Showing posts with label Pores. Show all posts
Showing posts with label Pores. Show all posts

June 18, 2009

Permeability of Refractory Bricks and Monolithics

Permeability of any refractory material is defined as the volume of a gas or air which will pass through a cubic centimeter of the material under a pressure of 1 cm of water per second. Permeability is calculated by the following formula:


Permeability = (Vol. of gas/air x thickness) ÷ (Area x Time of flow x Pressure difference)


It is determined by forcing a known volume air or gas through a cube. Time of flow, pressure difference and dimensions of specimens are noted. However, there are ready-made apparatuses and systems available in the market for testing permeability of refractory bricks and monolithics. There is no direct dependence permeability on porosity however, permeability depends upon the existence of closed pores or channel pores and is a measure of these, whereas porosity measures the total pore volume including closed pores.


Permeability for refractory bricks or monolithics is important, wherever molten liquid like metal, slag, glass etc। are in contact with the refractory or when gas under pressure is present. Due to the anisotropic nature of refractories, the result will depend upon on factors such as the direction of flow and presence or absence of the original skin on the test specimen. Low permeability is more important than low porosity from the point of view of slag resistance of the refractory. Uniform permeability is an indication of absence of cracks in the refractory.


Related Articles:


Types of Testing of Refractories


Apparent Porosity and True Porosity of Refractory Samples



May 25, 2009

Pore Size Distribution in Refractories

It is highly essential to measure pore size and its distribution to get the desired optimum properties in any refractory brick. Actually ‘pore size’ and ‘pore size distribution’ are two different things. First, let us discuss the difference between these two terms. The ‘pore size’ is a measure of the diameter of the largest pore whereas; the ‘pore size distribution’ is a measure of the range of pore sizes. The range of pore sizes can be normally distributed, and the spread can be quite narrow (e.g. the ratio of largest to smallest may be less than 2). On the other hand, pore size distribution can be very heterogeneous. In the case of large spreads and heterogeneity, which is not desired, the pore size will be far less predictive.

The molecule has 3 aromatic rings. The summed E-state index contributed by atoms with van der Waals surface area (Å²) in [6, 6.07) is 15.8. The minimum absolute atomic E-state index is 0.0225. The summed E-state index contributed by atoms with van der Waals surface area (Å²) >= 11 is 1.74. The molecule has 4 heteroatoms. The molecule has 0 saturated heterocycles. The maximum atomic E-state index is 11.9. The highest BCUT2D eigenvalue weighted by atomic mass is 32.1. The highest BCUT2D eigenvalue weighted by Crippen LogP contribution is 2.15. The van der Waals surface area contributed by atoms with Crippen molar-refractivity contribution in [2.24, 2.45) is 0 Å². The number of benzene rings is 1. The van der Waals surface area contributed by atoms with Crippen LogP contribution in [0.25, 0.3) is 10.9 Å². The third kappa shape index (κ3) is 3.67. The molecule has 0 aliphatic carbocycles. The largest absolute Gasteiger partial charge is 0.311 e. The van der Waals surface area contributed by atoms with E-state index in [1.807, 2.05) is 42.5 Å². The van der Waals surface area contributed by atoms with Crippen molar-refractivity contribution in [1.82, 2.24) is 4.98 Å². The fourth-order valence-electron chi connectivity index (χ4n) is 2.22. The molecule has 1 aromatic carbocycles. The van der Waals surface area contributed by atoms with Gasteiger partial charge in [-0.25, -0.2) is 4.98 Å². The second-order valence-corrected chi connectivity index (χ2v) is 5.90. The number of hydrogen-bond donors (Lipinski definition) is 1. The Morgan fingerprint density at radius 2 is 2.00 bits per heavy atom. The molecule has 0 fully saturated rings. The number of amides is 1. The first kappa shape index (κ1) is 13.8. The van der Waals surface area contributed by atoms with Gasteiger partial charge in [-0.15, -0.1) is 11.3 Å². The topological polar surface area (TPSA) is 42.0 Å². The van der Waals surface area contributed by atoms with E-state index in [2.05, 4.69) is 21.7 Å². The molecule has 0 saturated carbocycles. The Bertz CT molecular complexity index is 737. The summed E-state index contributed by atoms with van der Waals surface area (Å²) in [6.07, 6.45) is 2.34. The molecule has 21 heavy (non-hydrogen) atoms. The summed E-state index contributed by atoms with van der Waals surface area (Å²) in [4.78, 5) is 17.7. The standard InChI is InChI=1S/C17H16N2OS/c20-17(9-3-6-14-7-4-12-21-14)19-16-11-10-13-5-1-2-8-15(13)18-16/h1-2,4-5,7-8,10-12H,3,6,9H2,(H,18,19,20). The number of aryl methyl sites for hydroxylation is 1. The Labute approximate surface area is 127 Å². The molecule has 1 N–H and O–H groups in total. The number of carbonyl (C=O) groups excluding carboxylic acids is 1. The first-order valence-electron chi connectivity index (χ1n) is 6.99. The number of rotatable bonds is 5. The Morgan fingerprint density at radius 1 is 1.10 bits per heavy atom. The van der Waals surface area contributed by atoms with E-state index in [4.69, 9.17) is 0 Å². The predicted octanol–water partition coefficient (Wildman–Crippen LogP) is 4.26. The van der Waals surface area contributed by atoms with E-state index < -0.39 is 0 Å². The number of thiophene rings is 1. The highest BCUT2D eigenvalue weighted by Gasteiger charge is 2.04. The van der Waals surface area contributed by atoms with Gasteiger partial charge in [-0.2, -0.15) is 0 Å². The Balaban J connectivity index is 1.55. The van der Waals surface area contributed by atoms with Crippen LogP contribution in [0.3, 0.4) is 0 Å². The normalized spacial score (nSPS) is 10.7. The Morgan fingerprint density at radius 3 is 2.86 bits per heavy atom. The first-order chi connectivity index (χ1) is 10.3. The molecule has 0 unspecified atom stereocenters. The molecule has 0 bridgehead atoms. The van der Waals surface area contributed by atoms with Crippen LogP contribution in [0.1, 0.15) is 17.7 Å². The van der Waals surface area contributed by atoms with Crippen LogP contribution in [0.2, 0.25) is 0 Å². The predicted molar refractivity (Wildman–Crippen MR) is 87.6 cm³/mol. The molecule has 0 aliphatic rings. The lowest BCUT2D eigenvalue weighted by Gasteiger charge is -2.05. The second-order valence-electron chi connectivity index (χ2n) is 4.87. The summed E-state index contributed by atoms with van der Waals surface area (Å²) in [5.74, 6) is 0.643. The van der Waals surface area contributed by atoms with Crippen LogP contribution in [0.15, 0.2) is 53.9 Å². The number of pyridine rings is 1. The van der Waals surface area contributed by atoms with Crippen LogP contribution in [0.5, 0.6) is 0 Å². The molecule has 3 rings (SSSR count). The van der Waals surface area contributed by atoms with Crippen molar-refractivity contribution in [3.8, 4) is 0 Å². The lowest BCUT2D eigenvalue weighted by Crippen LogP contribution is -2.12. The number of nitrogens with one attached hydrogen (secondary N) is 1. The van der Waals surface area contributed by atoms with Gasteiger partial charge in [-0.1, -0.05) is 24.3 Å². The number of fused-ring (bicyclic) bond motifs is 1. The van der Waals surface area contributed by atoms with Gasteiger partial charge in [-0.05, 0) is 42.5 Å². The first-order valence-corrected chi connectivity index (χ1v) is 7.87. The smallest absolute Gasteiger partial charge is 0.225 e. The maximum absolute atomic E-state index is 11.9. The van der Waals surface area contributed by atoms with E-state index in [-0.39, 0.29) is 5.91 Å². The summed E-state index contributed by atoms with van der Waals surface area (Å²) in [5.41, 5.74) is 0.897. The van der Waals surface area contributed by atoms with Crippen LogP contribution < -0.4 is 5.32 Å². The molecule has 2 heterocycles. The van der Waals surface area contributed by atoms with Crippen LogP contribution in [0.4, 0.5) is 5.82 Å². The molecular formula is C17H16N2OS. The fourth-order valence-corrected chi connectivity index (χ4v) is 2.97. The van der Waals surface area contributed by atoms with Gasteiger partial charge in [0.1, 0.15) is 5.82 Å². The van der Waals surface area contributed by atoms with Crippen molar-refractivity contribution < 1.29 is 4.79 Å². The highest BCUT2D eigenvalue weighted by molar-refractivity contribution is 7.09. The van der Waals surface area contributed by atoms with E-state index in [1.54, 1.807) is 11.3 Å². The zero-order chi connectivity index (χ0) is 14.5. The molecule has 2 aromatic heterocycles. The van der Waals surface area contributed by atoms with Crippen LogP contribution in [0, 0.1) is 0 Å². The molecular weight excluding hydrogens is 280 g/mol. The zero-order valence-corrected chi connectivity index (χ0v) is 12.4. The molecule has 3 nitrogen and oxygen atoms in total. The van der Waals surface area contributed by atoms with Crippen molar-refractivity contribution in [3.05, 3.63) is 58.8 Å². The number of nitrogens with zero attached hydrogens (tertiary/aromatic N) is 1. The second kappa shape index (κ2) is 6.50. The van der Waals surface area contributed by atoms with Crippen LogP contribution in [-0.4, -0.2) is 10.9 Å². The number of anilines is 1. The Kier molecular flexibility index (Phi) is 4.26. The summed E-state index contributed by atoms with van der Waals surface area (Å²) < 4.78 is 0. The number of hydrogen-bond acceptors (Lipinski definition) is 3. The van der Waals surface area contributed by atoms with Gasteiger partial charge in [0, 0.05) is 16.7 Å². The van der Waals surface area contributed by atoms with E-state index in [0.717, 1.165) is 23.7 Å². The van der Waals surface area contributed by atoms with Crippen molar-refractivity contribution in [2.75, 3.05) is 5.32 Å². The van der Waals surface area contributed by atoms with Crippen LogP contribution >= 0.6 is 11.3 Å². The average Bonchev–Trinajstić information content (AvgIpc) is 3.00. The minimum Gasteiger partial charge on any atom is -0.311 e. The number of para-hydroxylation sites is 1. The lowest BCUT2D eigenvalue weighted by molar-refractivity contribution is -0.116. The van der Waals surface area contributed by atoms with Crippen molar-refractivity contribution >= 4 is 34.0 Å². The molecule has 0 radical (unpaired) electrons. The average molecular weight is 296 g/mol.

It is measured by analytical instrument known as Porosimeter based on mercury intrusion and capillary flow methods. The volume of mercury penetrating the pores measured directly as function of applied pressure. Pore Size information is best described graphically, rather than with a single number. An alternative method of describing the distribution curve is to use a collection of values that better describe the distribution curve in more detail, i.e., upper limit, lower limit, mean, standard distribution, etc. This P-V information serves as unique characterization of pore structure. This data together with Microstructural analysis and few other test reports of the refractory sample can be of great help in optimizing the properties as well as for any failure analysis.


Related Articles:


Types of Testing of Refractories [Read]


Apparent Porosity and True Porosity of Refractory Samples [Read]


Manipulating the Test Results of Apparent Porosity (AP) During Testing of Refractory Bricks [Read]